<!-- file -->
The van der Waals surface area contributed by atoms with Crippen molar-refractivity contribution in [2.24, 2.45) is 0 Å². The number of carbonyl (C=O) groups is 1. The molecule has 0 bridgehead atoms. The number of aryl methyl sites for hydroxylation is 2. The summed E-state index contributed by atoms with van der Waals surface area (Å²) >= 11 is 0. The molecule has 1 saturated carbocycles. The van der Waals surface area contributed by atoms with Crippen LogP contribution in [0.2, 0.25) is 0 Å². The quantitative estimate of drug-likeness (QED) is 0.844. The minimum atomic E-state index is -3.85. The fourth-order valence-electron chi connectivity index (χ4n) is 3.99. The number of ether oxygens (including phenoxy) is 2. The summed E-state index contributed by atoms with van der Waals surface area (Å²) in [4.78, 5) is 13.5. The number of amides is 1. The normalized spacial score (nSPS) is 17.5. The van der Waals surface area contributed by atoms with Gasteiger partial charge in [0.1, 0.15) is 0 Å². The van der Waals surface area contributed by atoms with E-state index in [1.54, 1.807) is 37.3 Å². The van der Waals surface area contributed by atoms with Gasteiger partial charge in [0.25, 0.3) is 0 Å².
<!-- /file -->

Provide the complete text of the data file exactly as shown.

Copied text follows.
The van der Waals surface area contributed by atoms with Crippen molar-refractivity contribution in [2.24, 2.45) is 0 Å². The number of carbonyl (C=O) groups is 1. The molecule has 0 bridgehead atoms. The number of aryl methyl sites for hydroxylation is 2. The summed E-state index contributed by atoms with van der Waals surface area (Å²) >= 11 is 0. The molecule has 1 saturated carbocycles. The van der Waals surface area contributed by atoms with Crippen LogP contribution in [0.2, 0.25) is 0 Å². The quantitative estimate of drug-likeness (QED) is 0.844. The minimum atomic E-state index is -3.85. The fourth-order valence-electron chi connectivity index (χ4n) is 3.99. The number of ether oxygens (including phenoxy) is 2. The summed E-state index contributed by atoms with van der Waals surface area (Å²) in [4.78, 5) is 13.5. The number of amides is 1. The normalized spacial score (nSPS) is 17.5. The van der Waals surface area contributed by atoms with Gasteiger partial charge in [0.1, 0.15) is 0 Å². The van der Waals surface area contributed by atoms with E-state index in [1.54, 1.807) is 37.3 Å². The van der Waals surface area contributed by atoms with Gasteiger partial charge in [0.25, 0.3) is 0 Å².